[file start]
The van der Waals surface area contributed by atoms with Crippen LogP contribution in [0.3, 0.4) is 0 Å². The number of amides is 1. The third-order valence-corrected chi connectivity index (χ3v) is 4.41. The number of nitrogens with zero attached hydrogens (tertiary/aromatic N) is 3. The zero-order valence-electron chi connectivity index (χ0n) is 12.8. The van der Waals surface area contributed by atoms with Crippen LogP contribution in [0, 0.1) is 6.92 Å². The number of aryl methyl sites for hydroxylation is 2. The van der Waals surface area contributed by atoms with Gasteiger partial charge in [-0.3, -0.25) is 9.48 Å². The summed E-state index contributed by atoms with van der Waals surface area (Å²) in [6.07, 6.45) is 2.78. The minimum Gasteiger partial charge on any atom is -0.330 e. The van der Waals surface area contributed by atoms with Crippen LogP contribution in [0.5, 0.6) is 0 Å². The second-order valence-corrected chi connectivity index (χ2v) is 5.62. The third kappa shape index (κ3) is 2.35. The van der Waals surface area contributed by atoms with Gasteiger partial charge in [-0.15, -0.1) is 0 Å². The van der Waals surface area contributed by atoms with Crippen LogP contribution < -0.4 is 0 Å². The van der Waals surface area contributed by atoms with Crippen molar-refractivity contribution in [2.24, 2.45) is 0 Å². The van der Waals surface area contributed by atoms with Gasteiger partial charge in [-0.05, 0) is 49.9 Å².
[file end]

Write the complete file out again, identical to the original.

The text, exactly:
The van der Waals surface area contributed by atoms with Crippen LogP contribution in [0.3, 0.4) is 0 Å². The number of amides is 1. The third-order valence-corrected chi connectivity index (χ3v) is 4.41. The number of nitrogens with zero attached hydrogens (tertiary/aromatic N) is 3. The zero-order valence-electron chi connectivity index (χ0n) is 12.8. The van der Waals surface area contributed by atoms with Crippen LogP contribution in [0, 0.1) is 6.92 Å². The number of aryl methyl sites for hydroxylation is 2. The van der Waals surface area contributed by atoms with Gasteiger partial charge in [-0.3, -0.25) is 9.48 Å². The summed E-state index contributed by atoms with van der Waals surface area (Å²) in [6.07, 6.45) is 2.78. The minimum Gasteiger partial charge on any atom is -0.330 e. The van der Waals surface area contributed by atoms with Crippen LogP contribution in [0.5, 0.6) is 0 Å². The second-order valence-corrected chi connectivity index (χ2v) is 5.62. The third kappa shape index (κ3) is 2.35. The van der Waals surface area contributed by atoms with Gasteiger partial charge in [-0.15, -0.1) is 0 Å². The van der Waals surface area contributed by atoms with Crippen LogP contribution < -0.4 is 0 Å². The van der Waals surface area contributed by atoms with Crippen molar-refractivity contribution in [2.24, 2.45) is 0 Å². The van der Waals surface area contributed by atoms with Gasteiger partial charge in [-0.05, 0) is 49.9 Å².